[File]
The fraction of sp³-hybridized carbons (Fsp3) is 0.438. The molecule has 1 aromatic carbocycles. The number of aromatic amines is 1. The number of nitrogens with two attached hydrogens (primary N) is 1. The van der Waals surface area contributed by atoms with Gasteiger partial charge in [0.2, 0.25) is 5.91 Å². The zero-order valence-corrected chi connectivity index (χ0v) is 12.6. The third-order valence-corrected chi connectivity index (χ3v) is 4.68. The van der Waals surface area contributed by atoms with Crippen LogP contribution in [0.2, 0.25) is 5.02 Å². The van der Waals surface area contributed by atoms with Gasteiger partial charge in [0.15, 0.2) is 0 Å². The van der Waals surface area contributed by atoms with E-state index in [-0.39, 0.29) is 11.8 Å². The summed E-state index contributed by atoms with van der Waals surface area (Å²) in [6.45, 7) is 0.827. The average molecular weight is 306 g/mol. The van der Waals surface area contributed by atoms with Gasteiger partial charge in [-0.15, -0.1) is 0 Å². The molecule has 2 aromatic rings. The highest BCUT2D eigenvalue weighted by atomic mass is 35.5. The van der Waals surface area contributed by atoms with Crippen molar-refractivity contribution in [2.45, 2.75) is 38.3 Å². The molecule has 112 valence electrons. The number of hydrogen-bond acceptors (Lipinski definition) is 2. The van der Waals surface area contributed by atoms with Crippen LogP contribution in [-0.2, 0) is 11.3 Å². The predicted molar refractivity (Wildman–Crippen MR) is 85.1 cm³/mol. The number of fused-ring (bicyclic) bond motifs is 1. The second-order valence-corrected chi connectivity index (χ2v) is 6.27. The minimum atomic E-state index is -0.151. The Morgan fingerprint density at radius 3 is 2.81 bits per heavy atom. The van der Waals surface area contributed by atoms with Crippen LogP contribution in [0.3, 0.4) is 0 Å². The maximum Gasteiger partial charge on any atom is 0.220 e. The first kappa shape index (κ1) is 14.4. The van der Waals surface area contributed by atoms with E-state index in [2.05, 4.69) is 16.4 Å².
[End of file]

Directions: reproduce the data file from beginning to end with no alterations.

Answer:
The fraction of sp³-hybridized carbons (Fsp3) is 0.438. The molecule has 1 aromatic carbocycles. The number of aromatic amines is 1. The number of nitrogens with two attached hydrogens (primary N) is 1. The van der Waals surface area contributed by atoms with Gasteiger partial charge in [0.2, 0.25) is 5.91 Å². The zero-order valence-corrected chi connectivity index (χ0v) is 12.6. The third-order valence-corrected chi connectivity index (χ3v) is 4.68. The van der Waals surface area contributed by atoms with Crippen LogP contribution in [0.2, 0.25) is 5.02 Å². The van der Waals surface area contributed by atoms with Gasteiger partial charge in [0.15, 0.2) is 0 Å². The van der Waals surface area contributed by atoms with E-state index in [-0.39, 0.29) is 11.8 Å². The summed E-state index contributed by atoms with van der Waals surface area (Å²) in [6.45, 7) is 0.827. The average molecular weight is 306 g/mol. The van der Waals surface area contributed by atoms with Gasteiger partial charge in [-0.15, -0.1) is 0 Å². The molecule has 2 aromatic rings. The highest BCUT2D eigenvalue weighted by atomic mass is 35.5. The van der Waals surface area contributed by atoms with Crippen molar-refractivity contribution in [2.45, 2.75) is 38.3 Å². The molecule has 112 valence electrons. The number of hydrogen-bond acceptors (Lipinski definition) is 2. The van der Waals surface area contributed by atoms with Crippen LogP contribution in [-0.2, 0) is 11.3 Å². The predicted molar refractivity (Wildman–Crippen MR) is 85.1 cm³/mol. The number of fused-ring (bicyclic) bond motifs is 1. The second-order valence-corrected chi connectivity index (χ2v) is 6.27. The minimum atomic E-state index is -0.151. The Morgan fingerprint density at radius 3 is 2.81 bits per heavy atom. The van der Waals surface area contributed by atoms with Crippen LogP contribution in [0.3, 0.4) is 0 Å². The maximum Gasteiger partial charge on any atom is 0.220 e. The first kappa shape index (κ1) is 14.4. The van der Waals surface area contributed by atoms with E-state index in [2.05, 4.69) is 16.4 Å².